'Revolutionary spirit' needed

News of Bolland's departure drew a mixed response from analysts. Peel Hunt analyst Jonathan Pritchard urged his successor to bring 'revolutionary spirit' to the role, and ditch Bolland's focus on margin growth, either by cutting prices or improving the quality of goods.

'Customers regularly complain that quality has fallen, and our view is that either prices have to fall for the same garment, or prices can be held but with a higher product spec,' he said. 'Without this change of thinking, we cannot see why the current trend away from Marks and Spencer will change.'

Pritchard added that the focus on share buy-backs, such as last year's £150 million offer, should be scrapped in favour of reinvesting in stores, and boosting staff numbers. 'Of course, this change of tack may harm the share price in the short term, but radical action is required to ensure that Marks and Spencer has the best chance possible to merchandise its wares,' he said.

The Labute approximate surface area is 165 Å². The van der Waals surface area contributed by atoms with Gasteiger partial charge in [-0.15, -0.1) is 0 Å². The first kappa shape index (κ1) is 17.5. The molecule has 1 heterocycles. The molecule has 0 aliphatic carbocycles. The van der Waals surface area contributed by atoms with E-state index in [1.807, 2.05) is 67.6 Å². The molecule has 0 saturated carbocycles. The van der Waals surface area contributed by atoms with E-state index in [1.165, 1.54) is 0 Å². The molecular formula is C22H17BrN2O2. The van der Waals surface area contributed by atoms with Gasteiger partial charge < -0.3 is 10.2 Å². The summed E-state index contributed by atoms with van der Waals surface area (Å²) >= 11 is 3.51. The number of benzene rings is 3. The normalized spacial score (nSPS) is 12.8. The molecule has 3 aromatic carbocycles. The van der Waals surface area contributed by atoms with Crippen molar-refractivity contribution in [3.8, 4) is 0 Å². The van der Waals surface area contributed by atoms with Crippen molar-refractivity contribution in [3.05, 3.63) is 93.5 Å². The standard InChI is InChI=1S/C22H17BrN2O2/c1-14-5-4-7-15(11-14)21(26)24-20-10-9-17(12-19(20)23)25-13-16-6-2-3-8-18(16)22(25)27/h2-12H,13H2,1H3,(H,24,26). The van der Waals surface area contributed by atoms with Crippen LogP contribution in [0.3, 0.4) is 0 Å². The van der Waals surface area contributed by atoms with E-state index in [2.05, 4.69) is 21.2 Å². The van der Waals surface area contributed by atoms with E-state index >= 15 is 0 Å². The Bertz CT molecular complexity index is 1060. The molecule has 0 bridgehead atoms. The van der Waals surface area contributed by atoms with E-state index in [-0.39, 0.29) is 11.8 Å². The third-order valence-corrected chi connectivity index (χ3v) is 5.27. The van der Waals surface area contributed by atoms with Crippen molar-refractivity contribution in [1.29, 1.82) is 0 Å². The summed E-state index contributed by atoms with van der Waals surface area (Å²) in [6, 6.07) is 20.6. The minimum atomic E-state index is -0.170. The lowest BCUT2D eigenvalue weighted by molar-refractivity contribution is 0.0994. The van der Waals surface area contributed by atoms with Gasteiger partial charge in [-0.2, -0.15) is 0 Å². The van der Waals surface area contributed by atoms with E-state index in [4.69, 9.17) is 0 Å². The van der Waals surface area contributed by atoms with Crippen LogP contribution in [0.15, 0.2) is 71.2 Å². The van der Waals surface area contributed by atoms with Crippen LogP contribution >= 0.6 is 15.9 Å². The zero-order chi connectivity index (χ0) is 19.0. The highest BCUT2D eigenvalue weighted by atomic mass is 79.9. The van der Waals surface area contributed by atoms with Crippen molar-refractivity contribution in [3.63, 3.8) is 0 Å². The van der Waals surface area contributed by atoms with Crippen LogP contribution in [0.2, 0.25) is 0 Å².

Tony Shiret, analyst at Haitong Research, said Bolland's departure was 'more mixed news'. 'We believe that Marc Bolland has done a good job in running Marks and Spencer consistently along a modernising agenda during a very difficult period, during which the more short-term approach of the previous management had to be reversed and the industry has faced major structural changes on both sides of Marks and Spencer's operations,' he said.

Clive Black, analyst at Shore Capital, hailed Bolland's 'very good work to fundamentally modernise and reposition Marks and Spencer to be fit for the future in sustainably challenging markets'. 'His successor from April, the excellent Steve Rowe, has a much stronger platform with which to take the business forward than Bolland inherited,' he added.